Finally, “Chrono Corridor” establishes a tone and emotion that is also distinct and memorable. It is played in a minor chord that recalls something in the ancient past, an exotic location with warm skies where meditation is the primary pursuit. However, the people of Zeal have become so engrossed in their magic and studies up in their guru cloud they have forgotten the people on the snow-covered earth. So while the music seems to have its head in the clouds, there is a sadness here that is ignored – the loss of the earth, a loss of sense of reality.

There are a lot of mixes to “Chrono Corridor”, so it is very difficult to go through them all and find out what are worth the listen. One standout piece is “Corrupter of Time” by Jordin de Bruin and Tweak, a nice rock mix (it’s possible!) done in the style of Metallica. This is four minutes of rock-out with Schala and the Nu’s (I’m calling that their band).


Chrono Trigger – “Decisive Battle with Magus” (Yasunori Mitsuda)

October 26, 2010

Let me begin by saying this: Magus is a badass. He’s a warlock who fights with a scythe and black magic. He owns a gigantic castle in some prime swamp real-estate that’s garrisoned to the gills with all manner of imps, skeletons, and dark beasts. He turned his arch-nemesis (who’s also awesome) into a frog. And he’s out for revenge against the monster that sucked his sister into the tempest of time. Oh yeah, and he’s got an awesome cape. In short, the kind of guy you love to fight – and what’s even better, you even get to play as him!

Chrono Trigger – “Decisive Battle with Magus” (Yasunori Mitsuda)

The fighters face off as a dark wind blows through the flame-lit chamber, low strings menacing. A grim tin flute whistles through the night, samurai against the reaper. The main battle suddenly strikes with pounding drums, desperate clarinet, doomsday strings, shrill flute, and rattling tambourine keeping time in the chaos of battle before the trumpets overtake the field in a proud solo. In the ensuing route, Mitsuda mixes in evil laughter – the same evil laughter that plays in the previous track, “Strains of Insanity” that sets the tone for the final confrontation. At the end of the loop, the track begins once again with the dark, tense strings of the opening, signaling a lull in the battle, one that will not last long…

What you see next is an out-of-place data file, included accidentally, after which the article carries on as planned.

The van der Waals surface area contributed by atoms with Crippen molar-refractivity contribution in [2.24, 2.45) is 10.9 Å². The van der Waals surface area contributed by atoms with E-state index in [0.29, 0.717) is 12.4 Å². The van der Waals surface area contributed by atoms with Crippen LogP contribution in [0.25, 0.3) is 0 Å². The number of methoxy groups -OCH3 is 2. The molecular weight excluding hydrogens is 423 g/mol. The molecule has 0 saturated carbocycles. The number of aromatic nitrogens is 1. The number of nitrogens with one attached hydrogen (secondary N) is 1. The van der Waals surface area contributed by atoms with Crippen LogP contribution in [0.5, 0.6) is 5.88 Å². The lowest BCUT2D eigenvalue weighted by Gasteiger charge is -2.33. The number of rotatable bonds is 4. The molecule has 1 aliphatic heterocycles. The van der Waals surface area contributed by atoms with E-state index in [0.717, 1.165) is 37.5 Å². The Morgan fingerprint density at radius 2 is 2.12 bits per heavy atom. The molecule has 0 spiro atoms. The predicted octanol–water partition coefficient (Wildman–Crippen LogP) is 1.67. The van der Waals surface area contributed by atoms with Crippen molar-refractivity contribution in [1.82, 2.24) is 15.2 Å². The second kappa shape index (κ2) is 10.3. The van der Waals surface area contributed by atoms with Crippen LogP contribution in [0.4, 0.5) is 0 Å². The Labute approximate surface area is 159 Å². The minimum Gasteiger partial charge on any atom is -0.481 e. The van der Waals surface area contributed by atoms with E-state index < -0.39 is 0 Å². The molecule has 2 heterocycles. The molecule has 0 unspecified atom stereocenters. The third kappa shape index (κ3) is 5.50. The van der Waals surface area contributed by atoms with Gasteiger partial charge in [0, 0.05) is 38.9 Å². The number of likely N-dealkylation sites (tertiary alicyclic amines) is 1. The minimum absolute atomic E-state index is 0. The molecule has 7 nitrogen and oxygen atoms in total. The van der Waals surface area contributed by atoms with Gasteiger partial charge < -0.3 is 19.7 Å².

The entire piece has a deliberate melody overflowing with malice that smoothly moves from one note to the next, playing quick call and response – Yasunori Mitsuda has a clear talent for composition, even in his early works. This version is from the PlayStation version of the game, which featured a slightly remastered soundtrack. Interestingly, “Decisive Battle with Magus” seems to have been most recently translated as “Magus Confronted” in the Nintendo DS version of the soundtrack (which is not as good as the PS1 remaster. Actually, I like the soundtrack so much, I also have the soundtrack to both the SNES and DS sitting on my shelf!).

“Magus” has seen a flurry of arranges, popular guy that he is. They range from orchestral to rock to…gangsta? Given that Magus has somewhere in the range of 20 noted remixes, what are the best ones?

To start, “Magus” seems to work best with rock, and there are no shortages of excellent arranges. The best of these has to be “Atonement” by Michael “Darangen” Boyd, which is American rock to the core: meaty guitars and face-smashing action. The piece begins with heavily distorted guitar scratching that sounds just like Magus’ evil laughter, but the piece gains its stardom through the mighty drumwork which, when coupled with acoustic guitar and clarinet in the middle is absolute aural heaven. By the end of the song, the guitar has taken on a sawlike buzz that when layered with flute makes for a fine ending.

I have to say though I am a sucker for Jonathan Striker’s “Distortions from Dark Matter” that, while lacking in instrument polish, makes up for it in composition, which is a frantic, chaotic guitar smash through Magus’ castle, complete with various flavors of maniacal laughter. The track never caught on, even at VGMix 2.0, but remained a favorite of mine since day one.

You’ll also want to feast your ears on Star Salzman’s “Black Wind Rising“, the second-most amazing remix outside of “Atonement”. While the piece begins like a standard enough orchestral arrange, it quickly accelerates to an apocalyptic orchestra to synth rock, followed by a frantic electronica symphony that switches focus what seems like once every 30 seconds. With so many different genres in one song, it goes down as nothing short of epic and a must-listen.


Chrono Trigger – “The Darkest Omen” (arr. mv)

August 14, 2010